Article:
One of the highlights of our Education programs has been the profound positive impact of the Oskar series of touring assemblies. Since 2006, the Oskar series has tackled subjects such as bullying, stress, perseverance, and diversity using comedic characters to open a dialogue on the topic for elementary aged children in the Bay Area. This year’s touring production of a brand new Oskar play, Oskar and the Countless Costume Changes, will open a conversation about gender roles and identity to a young audience. During the final stages of editing the new script, we sat down with writers Prince Gomovilas and Matt Ackels for their thoughts on the impact of Oskar and presenting a conversation on gender identity to children:
TWSV: This is a play about gender expression. Can you talk about that?
Prince: It’s about the different ways that children express gender across a wide spectrum. They don’t always fall into the categories that you would traditionally expect them to.
Matt: It’s also about the way they receive the gender expression of others and conceive of gender expression, both for the individual and their relationship with their classmates.
TWSV: Would you say that the main purpose of the OSKAR series in general is building empathy skills?
Prince: Absolutely! Every Oskar deals with a different issue, but at its core the Oskar plays are also teaching empathy in many different respects.
Matt: The Oskar series is very much for this new generation of children who are going to be exposed to all sorts of things. I think the form and the absurd, scatterbrained nature of the plays of the Oskar series are preparing kids to think about the world in a little more open way.
TWSV: Is the comedy behind the OSKAR series important?
Prince: All of them have been, at their core, comedies. We feel like we’re dealing with some heavy issues and humor is a great way to deal with those big issues. There is a sense of play in all of them.
Matt: I think it’s sort of the spoonful of sugar helps the medicine go down. Part of the main goal of these plays at TheatreWorks is to bring theatre to kids. If we show up and we’re performing Antigone, these kids are never going to want to see a play again. (For the record – Antigone is amazing, but not when you’re five.) We have to entertain them. Even if they pick up nothing about the message, if they leave saying “Hey that looks pretty fun, I’d like to see another play,” that’s half of our job.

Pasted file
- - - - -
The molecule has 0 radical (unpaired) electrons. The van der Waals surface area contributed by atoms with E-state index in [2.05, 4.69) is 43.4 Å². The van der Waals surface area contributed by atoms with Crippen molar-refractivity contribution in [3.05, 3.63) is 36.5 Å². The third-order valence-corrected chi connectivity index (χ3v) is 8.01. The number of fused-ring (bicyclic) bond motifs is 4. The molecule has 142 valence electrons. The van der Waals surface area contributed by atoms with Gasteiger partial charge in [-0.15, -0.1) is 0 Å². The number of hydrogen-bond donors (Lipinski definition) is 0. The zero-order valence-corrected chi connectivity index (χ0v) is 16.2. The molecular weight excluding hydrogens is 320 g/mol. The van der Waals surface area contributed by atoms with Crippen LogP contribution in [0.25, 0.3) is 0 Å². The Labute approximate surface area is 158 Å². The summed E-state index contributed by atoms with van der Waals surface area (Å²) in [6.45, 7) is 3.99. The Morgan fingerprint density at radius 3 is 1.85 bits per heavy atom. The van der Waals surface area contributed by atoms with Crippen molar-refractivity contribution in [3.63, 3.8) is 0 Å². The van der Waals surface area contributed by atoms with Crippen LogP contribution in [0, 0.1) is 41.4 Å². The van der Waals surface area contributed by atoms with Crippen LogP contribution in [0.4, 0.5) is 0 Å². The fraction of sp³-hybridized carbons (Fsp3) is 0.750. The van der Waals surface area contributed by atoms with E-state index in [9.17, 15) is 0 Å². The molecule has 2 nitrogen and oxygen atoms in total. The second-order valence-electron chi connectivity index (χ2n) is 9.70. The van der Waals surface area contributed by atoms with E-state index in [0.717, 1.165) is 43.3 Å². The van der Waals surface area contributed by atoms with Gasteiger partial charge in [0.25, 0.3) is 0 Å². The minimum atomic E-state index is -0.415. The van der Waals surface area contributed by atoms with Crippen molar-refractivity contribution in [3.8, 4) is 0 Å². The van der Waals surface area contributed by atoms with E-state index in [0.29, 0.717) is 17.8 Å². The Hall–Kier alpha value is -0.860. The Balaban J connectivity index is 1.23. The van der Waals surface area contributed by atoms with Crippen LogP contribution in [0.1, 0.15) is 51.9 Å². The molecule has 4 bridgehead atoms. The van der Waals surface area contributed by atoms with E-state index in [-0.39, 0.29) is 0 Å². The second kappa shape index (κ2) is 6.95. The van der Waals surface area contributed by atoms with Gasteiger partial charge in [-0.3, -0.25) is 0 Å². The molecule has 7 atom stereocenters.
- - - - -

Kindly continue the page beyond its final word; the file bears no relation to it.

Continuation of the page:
TWSV: What is some of the feedback you’ve received about the shows?
Prince: The Oskar shows have been touring continuously around the Bay Area since 2006, which is an amazing run. They’ve expanded out to Houston and Philadelphia and hopefully soon to other cities around the country. So far, we’ve reached hundreds of schools nationally and hundreds of thousands of children have seen these Oskar shows. The feedback from the kids themselves is pretty amazing: they are able to walk away from an Oskar play having taken in the message and are able to implement it into their own lives as well as the playground. For me, that’s what’s most gratifying.
TWSV: Why will this show appeal to K-5?
Matt: When we write an Oskar play, we try to consider the performance itself. The younger children are going to understand it on a very physical level, there’s a lot of physical comedy with big, bold costumes, and almost vaudevillian schtick. When you get to the 5th grade, they start to understand more of the nuances, that these characters have hopes and a certain way that they view themselves. They’re trying to communicate that to the world. We try to have elements that kids can connect with on different levels.
Prince: I think we’ve been pretty successful in writing different layers and different levels so that it connects with different age groups.
TWSV: What is the significance of the title?
Matt: Originally when tasked with the idea of discussing gender stereotypes, performance and expression, we knew we had to boil that down to the way children understand gender. Specifically at schools, a lot of how children express gender is in clothing. In the play, we deal with gender in terms of costume so we liked the idea of countless costume changes as a way to say you can perform gender many different ways.
Prince: Also, in terms of types of different plays that exist and different theatre that exists, farce seemed to be the genre in which there are the most costume changes. So the play is a farce and it fits.
TWSV: What made this writing process unique?
Prince: What we have now is a good start. We’ve done a lot of research on the transgender community, but it’s not a play about transgender issues. This is a play about general gender expression, gender performance, and gender stereotypes.
Matt: This one was really hard! I think the issue is pretty new to the public consciousness, especially when you veer towards to the far spectrum of gender performance and identity. It is certainly new to children’s entertainment and academia. We did a lot of research before we even started, we read a couple books, a lot of articles and studies. This is a new topic, therefore there are a lot of disagreements. We’re excited about writing something that’s new territory and it’s been a challenge.